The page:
K-12 Education Cuts Have Serious Consequences

States’ large cuts in education spending have had serious consequences for the economy.  Local school districts typically struggle to make up for major state funding cuts on their own.  As a result, deep state funding cuts have led to job losses, deepening the recession and slowing the economy’s recovery.  Such cuts also have counteracted and sometimes undermined important state education reform initiatives at a time when producing workers with high-level technical and analytical skills is increasingly important to the country’s prosperity.

Local School Districts Are Hard Pressed to Replace Large Reductions in State Funding

Property values fell sharply after the recession hit, making it difficult for local school districts to raise significant additional revenue through the property tax to make up for cuts in state funding.  

Property values have improved since then but remain below pre-recession levels nationally.  Further, property tax revenue in most states has not yet fully captured the property value increases that have occurred.  (There’s generally a significant time lag between when home prices rise and when property tax assessments register the increase.)[11]  Local school districts can pursue property tax rate increases, but those increases usually are politically difficult and sometimes legally restricted.  For all these reasons, property tax revenue growth nationwide has been modest; revenues rose about 1.4 percent above inflation annually from the beginning of 2012 through the beginning of this year.[12]  

 Beyond increasing local revenues, school districts’ options for preserving investments in education services are very limited.  Some localities could divert funds from other services to shore up school district budgets, but this would sustain education spending at the expense of other critical services like police and fire protection. 

Undermining Education Reform

State education cuts have counteracted and sometimes undermined reform initiatives that many states are undertaking with the federal government’s encouragement, such as supporting professional development to improve teacher quality, improving interventions for young children to heighten school readiness, and turning around the lowest-achieving schools. 

Deep cuts in state spending on education can limit or stymie education reform efforts by limiting the funds generally available to improve schools and by terminating or undercutting specific reform initiatives.  Reforms endangered by funding cuts include:

  • Recruiting better teachers.  Research suggests that teacher quality is the most important school-based determinant of student success.[13]  So recruiting, developing, and retaining high-quality teachers are essential to improving student achievement.   These tasks are more difficult when school districts are cutting their budgets.  Teacher salaries make up a large share of public education expenditures, so funding cuts inevitably restrict districts’ ability to expand teaching staffs and supplement wages.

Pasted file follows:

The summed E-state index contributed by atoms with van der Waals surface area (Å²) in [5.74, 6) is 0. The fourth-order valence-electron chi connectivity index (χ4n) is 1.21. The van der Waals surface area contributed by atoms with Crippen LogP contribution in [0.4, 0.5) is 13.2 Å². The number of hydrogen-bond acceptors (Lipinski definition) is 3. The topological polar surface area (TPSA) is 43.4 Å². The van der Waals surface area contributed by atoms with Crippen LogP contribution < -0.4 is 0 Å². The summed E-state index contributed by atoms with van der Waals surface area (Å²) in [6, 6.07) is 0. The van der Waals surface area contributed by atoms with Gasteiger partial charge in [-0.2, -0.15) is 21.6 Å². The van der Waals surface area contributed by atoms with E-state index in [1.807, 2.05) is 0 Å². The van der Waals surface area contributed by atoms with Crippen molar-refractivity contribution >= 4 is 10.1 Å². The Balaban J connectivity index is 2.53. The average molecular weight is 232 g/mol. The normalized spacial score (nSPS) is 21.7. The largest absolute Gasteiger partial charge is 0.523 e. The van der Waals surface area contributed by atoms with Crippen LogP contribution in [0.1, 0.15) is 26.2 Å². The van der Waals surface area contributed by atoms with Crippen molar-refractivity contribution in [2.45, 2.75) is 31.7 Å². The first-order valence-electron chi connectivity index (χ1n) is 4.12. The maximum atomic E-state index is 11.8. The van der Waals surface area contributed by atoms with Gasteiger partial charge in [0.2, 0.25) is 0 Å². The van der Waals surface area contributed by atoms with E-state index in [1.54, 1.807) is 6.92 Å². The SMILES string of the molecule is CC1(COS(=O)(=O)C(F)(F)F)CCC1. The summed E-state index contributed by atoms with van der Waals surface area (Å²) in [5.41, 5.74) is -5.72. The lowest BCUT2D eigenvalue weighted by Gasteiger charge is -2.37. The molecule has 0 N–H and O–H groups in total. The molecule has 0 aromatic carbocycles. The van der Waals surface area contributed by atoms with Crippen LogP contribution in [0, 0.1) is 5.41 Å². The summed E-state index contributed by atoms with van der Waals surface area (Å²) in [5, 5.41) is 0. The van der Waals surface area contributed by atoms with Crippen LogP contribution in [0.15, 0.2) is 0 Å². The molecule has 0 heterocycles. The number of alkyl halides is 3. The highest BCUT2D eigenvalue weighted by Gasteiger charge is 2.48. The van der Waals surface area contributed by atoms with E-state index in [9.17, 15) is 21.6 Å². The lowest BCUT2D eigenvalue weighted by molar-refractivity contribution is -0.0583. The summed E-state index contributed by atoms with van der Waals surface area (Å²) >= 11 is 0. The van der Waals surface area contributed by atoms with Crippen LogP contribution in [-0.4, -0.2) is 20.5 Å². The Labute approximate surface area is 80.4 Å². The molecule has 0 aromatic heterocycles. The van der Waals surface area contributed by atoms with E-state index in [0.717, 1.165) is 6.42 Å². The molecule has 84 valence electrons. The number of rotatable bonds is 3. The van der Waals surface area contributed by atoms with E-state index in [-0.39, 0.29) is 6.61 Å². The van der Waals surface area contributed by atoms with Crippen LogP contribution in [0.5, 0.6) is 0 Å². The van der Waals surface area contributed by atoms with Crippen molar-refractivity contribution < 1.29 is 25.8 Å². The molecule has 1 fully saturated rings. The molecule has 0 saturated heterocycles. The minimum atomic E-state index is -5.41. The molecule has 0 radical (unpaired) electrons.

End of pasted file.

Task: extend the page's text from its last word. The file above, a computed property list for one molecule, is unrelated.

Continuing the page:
• Trimming class size.  Evidence suggests that smaller class sizes can boost achievement, especially in the early grades and for low-income students.[14]  Yet, small class sizes are difficult to sustain when schools are cutting spending and enrollments are increasing.  Kansas schools, for example, have 19,000 more students than they did in 2009, but 665 fewer teachers.[15]
  • Expanding learning time.  Many education policy experts believe that more student learning time can improve achievement.[16]  Budget cuts make it more difficult to extend instructional opportunities, because extending learning time generally adds costs.  Some states have even reduced student learning time, because of budget cuts.  Arizona, for example, eliminated state funding for full-day kindergarten, to which some school districts have responded by offering only a half-day program or by requiring parents to pay a fee for a full-day one, likely reducing the number of children who are able to attend.[17]
  • Providing high-quality early education.  A number of studies conclude that pre-kindergarten or pre-school programs can improve cognitive skills, especially for disadvantaged children,[18] but most states cut funding for those programs after the recession hit.  Of the 40 states that provide funding to preschools, 28 had reduced per-child funding as of the 2012-13 school year — often by large amounts.[19]  (States typically support their preschool programs outside of their general K-12 “formula” funding, so these cuts come on top of those documented in this report.)

Damage to the Economy, Now and in the Future

State education budget cuts have slowed the pace of economic recovery by reducing overall economic activity since the recession officially ended in mid-2009.  The spending cuts have caused school districts to lay off teachers and other employees, reduce pay for the education workers who remain, and cancel contracts with suppliers and other businesses.  These steps remove consumer demand from the economy, which in turn discourages businesses from making new investments and hiring.